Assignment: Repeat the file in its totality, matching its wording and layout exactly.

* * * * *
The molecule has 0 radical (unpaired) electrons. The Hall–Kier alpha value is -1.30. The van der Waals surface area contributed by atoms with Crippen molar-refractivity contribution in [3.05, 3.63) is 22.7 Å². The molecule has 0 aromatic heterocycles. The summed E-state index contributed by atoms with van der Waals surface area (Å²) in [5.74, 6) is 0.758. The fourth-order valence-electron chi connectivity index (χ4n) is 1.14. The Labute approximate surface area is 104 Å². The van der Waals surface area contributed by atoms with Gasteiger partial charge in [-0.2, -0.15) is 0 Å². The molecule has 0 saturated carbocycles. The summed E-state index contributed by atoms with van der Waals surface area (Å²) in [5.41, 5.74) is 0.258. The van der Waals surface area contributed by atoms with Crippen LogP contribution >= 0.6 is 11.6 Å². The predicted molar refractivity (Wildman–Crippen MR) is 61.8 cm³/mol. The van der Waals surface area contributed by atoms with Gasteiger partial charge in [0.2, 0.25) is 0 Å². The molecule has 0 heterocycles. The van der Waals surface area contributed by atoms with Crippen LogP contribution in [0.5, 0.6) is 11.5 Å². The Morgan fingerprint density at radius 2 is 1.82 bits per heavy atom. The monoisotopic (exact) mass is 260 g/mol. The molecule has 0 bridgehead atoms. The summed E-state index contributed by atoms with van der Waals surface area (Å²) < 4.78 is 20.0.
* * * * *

The molecule has 0 radical (unpaired) electrons. The Hall–Kier alpha value is -1.30. The van der Waals surface area contributed by atoms with Crippen molar-refractivity contribution in [3.05, 3.63) is 22.7 Å². The molecule has 0 aromatic heterocycles. The summed E-state index contributed by atoms with van der Waals surface area (Å²) in [5.74, 6) is 0.758. The fourth-order valence-electron chi connectivity index (χ4n) is 1.14. The Labute approximate surface area is 104 Å². The van der Waals surface area contributed by atoms with Gasteiger partial charge in [-0.2, -0.15) is 0 Å². The molecule has 0 saturated carbocycles. The summed E-state index contributed by atoms with van der Waals surface area (Å²) in [5.41, 5.74) is 0.258. The van der Waals surface area contributed by atoms with Crippen LogP contribution >= 0.6 is 11.6 Å². The predicted molar refractivity (Wildman–Crippen MR) is 61.8 cm³/mol. The van der Waals surface area contributed by atoms with Gasteiger partial charge in [0.2, 0.25) is 0 Å². The molecule has 0 heterocycles. The van der Waals surface area contributed by atoms with Crippen LogP contribution in [0.5, 0.6) is 11.5 Å². The Morgan fingerprint density at radius 2 is 1.82 bits per heavy atom. The monoisotopic (exact) mass is 260 g/mol. The molecule has 0 bridgehead atoms. The summed E-state index contributed by atoms with van der Waals surface area (Å²) < 4.78 is 20.0.